• Don’t sit the children next to each other if possible – we generally alternate between adult and child – just to prevent any toy stealing, etc.
  • Don’t get everything out right away – in fact if you are at a restaurant that HAS things for kids use their stuff first, and if you get a toy from the treasure chest with your kids meal – ask for it right away…
  • Don’t give them 10 choices for their meal pick two and ask which one they want, too many choices generally is overwhelming for adults, so it will be for kids too… Keep it simple.  
  • Most restaurants have their menu online so even go over it ahead of time, let them see pictures if there are any, etc. Have a plan.
  • Once they have ordered – take a walk, explore the restaurant, go to the bathroom, look out the windows, show them the kitchen, get them moving.  It might be relaxing for you and I to sit for a long time at a restaurant but for a kid – it’s torture.  So let them explore and walk around before the meal gets there.
  • Once you are back at your table – start taking out one thing at a time and remind them, that when the food gets here, it’s time to put everything away.

What to do when things go wrong

Hopefully all of your preparation has gone well and this won’t be of concern to you, but it will more than likely happen to you at least once, personally I have only had to do this once, but if things start to get bad – Leave.  Is the baby crying and fussy?, Is your toddler not behaving?, Is your preschooler tired and acting out?, Did the food come incorrectly and you have to wait even longer?  Whatever may have happened, and things start going bad …. Leave.  If someone is screaming, or misbehaving Leave.  Don’t let one bad meal ruin yours (and everyone else in your surrounding area).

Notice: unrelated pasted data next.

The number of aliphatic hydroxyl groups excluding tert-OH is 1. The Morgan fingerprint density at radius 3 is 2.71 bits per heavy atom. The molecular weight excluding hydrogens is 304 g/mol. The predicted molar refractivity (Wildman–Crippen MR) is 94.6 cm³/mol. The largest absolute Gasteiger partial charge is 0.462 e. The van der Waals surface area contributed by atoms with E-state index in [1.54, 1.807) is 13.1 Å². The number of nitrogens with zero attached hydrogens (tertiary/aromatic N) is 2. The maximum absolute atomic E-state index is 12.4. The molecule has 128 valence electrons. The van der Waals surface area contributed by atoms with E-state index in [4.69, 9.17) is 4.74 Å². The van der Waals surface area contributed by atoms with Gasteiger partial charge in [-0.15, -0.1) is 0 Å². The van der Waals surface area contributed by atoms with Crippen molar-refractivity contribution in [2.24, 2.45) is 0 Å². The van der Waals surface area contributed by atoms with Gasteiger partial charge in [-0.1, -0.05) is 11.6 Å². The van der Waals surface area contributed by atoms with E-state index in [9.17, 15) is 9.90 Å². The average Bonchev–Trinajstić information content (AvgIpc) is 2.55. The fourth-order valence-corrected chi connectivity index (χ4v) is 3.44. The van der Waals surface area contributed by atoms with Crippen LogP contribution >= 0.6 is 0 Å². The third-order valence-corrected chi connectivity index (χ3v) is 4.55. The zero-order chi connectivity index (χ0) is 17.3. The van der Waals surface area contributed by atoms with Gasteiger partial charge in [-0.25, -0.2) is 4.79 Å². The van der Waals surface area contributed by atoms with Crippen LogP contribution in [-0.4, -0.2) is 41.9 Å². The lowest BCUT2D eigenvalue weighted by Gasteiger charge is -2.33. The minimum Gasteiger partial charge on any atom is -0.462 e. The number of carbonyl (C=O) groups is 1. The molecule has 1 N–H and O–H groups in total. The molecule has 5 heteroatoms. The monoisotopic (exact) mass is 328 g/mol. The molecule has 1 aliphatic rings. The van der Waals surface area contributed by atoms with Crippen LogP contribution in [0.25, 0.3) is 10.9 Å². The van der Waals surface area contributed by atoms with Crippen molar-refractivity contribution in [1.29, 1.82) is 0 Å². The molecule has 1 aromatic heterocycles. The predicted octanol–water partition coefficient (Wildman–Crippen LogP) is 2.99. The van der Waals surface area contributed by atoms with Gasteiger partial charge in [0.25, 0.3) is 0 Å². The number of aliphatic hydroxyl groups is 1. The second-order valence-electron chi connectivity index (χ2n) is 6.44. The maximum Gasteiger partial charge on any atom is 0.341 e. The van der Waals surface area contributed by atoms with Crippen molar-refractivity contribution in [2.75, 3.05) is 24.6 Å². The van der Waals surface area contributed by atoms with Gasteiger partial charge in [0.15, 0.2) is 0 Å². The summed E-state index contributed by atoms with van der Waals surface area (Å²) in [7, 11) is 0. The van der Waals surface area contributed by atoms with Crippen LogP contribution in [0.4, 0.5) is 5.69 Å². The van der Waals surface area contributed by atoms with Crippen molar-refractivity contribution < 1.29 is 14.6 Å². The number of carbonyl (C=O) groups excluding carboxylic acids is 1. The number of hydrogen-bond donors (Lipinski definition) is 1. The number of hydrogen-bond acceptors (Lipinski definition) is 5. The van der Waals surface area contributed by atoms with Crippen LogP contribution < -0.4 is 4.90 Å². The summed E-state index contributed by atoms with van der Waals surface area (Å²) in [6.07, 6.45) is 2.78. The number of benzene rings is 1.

Luckily for us, the behaviour corrected itself once we left and we were able to return and enjoy the rest of the meal pleasantly.  But sometimes – due to circumstances that are out of your control, that wont happen.  So cut your losses and pay the bill, get your food packed up and leave – this is so much easier if you are with someone else to help.  Let your child know that behaviour like that is not acceptable and will not be allowed in the restaurant.  Explain to them why, why it is not OK, and what we should do instead.  Explain that other people don’t want to hear their screams, etc.  You’d be surprised how much empathy even a two year old has.

If it is a baby that is just being fussy, that is out of their (and your) control – so just accept it, it isn’t their fault or yours.  

But as I said hopefully it wont come to this for you and you will have a great and enjoyable time.  Going out is a treat, and it is important for kids to get out and enjoy that treat too.  Plan ahead, be prepared, have open communication, and have a backup plan if that doesn’t work.

Go out and enjoy!! Eating Out